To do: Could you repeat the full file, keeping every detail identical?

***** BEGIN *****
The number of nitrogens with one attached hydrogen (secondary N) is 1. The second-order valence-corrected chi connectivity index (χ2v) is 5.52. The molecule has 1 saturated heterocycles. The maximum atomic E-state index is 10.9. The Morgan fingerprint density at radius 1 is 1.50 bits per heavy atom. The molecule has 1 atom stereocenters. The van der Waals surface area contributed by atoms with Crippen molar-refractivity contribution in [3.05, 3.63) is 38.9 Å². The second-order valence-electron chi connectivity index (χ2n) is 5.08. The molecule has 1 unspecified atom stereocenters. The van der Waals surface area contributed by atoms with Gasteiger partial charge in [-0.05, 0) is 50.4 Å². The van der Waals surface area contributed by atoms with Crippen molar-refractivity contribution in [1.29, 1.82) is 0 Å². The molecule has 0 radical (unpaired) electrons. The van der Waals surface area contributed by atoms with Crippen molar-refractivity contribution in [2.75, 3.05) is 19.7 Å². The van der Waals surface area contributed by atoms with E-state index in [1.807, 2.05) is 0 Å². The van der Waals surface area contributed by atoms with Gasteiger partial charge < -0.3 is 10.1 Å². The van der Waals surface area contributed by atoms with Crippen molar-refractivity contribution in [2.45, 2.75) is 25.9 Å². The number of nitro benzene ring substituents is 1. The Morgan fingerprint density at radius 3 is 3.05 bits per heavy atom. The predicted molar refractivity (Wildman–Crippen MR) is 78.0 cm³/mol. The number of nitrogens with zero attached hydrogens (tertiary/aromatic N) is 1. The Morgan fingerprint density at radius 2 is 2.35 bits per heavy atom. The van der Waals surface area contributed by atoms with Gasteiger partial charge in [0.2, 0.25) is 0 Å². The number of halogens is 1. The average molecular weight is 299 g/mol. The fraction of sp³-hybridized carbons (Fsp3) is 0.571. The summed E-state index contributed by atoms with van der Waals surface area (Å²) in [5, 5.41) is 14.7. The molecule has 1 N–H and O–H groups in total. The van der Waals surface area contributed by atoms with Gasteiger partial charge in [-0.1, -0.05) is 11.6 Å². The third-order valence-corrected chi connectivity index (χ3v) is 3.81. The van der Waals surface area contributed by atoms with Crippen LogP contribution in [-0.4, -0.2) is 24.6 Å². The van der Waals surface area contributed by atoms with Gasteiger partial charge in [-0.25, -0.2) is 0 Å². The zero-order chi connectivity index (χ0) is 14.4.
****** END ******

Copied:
The number of nitrogens with one attached hydrogen (secondary N) is 1. The second-order valence-corrected chi connectivity index (χ2v) is 5.52. The molecule has 1 saturated heterocycles. The maximum atomic E-state index is 10.9. The Morgan fingerprint density at radius 1 is 1.50 bits per heavy atom. The molecule has 1 atom stereocenters. The van der Waals surface area contributed by atoms with Crippen molar-refractivity contribution in [3.05, 3.63) is 38.9 Å². The second-order valence-electron chi connectivity index (χ2n) is 5.08. The molecule has 1 unspecified atom stereocenters. The van der Waals surface area contributed by atoms with Gasteiger partial charge in [-0.05, 0) is 50.4 Å². The van der Waals surface area contributed by atoms with Crippen molar-refractivity contribution in [1.29, 1.82) is 0 Å². The molecule has 0 radical (unpaired) electrons. The van der Waals surface area contributed by atoms with Crippen molar-refractivity contribution in [2.75, 3.05) is 19.7 Å². The van der Waals surface area contributed by atoms with E-state index in [1.807, 2.05) is 0 Å². The van der Waals surface area contributed by atoms with Gasteiger partial charge < -0.3 is 10.1 Å². The van der Waals surface area contributed by atoms with Crippen molar-refractivity contribution in [2.45, 2.75) is 25.9 Å². The number of nitro benzene ring substituents is 1. The Morgan fingerprint density at radius 3 is 3.05 bits per heavy atom. The predicted molar refractivity (Wildman–Crippen MR) is 78.0 cm³/mol. The number of nitrogens with zero attached hydrogens (tertiary/aromatic N) is 1. The Morgan fingerprint density at radius 2 is 2.35 bits per heavy atom. The van der Waals surface area contributed by atoms with Gasteiger partial charge in [0.2, 0.25) is 0 Å². The number of halogens is 1. The average molecular weight is 299 g/mol. The fraction of sp³-hybridized carbons (Fsp3) is 0.571. The summed E-state index contributed by atoms with van der Waals surface area (Å²) in [5, 5.41) is 14.7. The molecule has 1 N–H and O–H groups in total. The van der Waals surface area contributed by atoms with Gasteiger partial charge in [-0.1, -0.05) is 11.6 Å². The third-order valence-corrected chi connectivity index (χ3v) is 3.81. The van der Waals surface area contributed by atoms with Crippen LogP contribution in [-0.4, -0.2) is 24.6 Å². The van der Waals surface area contributed by atoms with Gasteiger partial charge in [-0.25, -0.2) is 0 Å². The zero-order chi connectivity index (χ0) is 14.4.